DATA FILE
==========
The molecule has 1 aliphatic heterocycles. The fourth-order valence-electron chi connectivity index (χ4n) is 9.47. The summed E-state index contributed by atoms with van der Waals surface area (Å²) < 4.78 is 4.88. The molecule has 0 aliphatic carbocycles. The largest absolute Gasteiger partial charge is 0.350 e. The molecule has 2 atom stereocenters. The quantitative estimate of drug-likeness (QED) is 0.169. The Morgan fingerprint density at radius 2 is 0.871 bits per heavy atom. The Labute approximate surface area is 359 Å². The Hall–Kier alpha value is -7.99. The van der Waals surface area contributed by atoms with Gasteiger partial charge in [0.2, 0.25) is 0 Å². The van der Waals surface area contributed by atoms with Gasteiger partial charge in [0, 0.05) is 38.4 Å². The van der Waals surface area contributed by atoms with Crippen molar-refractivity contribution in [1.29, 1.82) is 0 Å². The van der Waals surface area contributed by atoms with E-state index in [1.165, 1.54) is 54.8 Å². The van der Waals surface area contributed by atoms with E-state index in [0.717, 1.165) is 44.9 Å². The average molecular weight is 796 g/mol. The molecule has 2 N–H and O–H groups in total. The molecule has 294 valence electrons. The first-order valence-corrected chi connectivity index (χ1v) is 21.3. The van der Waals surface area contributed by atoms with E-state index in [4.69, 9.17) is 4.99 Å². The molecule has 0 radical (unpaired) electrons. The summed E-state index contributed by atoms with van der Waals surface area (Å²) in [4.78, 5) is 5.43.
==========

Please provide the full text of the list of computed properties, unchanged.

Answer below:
The molecule has 1 aliphatic heterocycles. The fourth-order valence-electron chi connectivity index (χ4n) is 9.47. The summed E-state index contributed by atoms with van der Waals surface area (Å²) < 4.78 is 4.88. The molecule has 0 aliphatic carbocycles. The largest absolute Gasteiger partial charge is 0.350 e. The molecule has 2 atom stereocenters. The quantitative estimate of drug-likeness (QED) is 0.169. The Morgan fingerprint density at radius 2 is 0.871 bits per heavy atom. The Labute approximate surface area is 359 Å². The Hall–Kier alpha value is -7.99. The van der Waals surface area contributed by atoms with Gasteiger partial charge in [0.2, 0.25) is 0 Å². The van der Waals surface area contributed by atoms with Gasteiger partial charge in [0, 0.05) is 38.4 Å². The van der Waals surface area contributed by atoms with Crippen molar-refractivity contribution in [1.29, 1.82) is 0 Å². The van der Waals surface area contributed by atoms with E-state index in [1.165, 1.54) is 54.8 Å². The van der Waals surface area contributed by atoms with E-state index in [0.717, 1.165) is 44.9 Å². The average molecular weight is 796 g/mol. The molecule has 2 N–H and O–H groups in total. The molecule has 294 valence electrons. The first-order valence-corrected chi connectivity index (χ1v) is 21.3. The van der Waals surface area contributed by atoms with E-state index in [4.69, 9.17) is 4.99 Å². The molecule has 0 radical (unpaired) electrons. The summed E-state index contributed by atoms with van der Waals surface area (Å²) in [4.78, 5) is 5.43.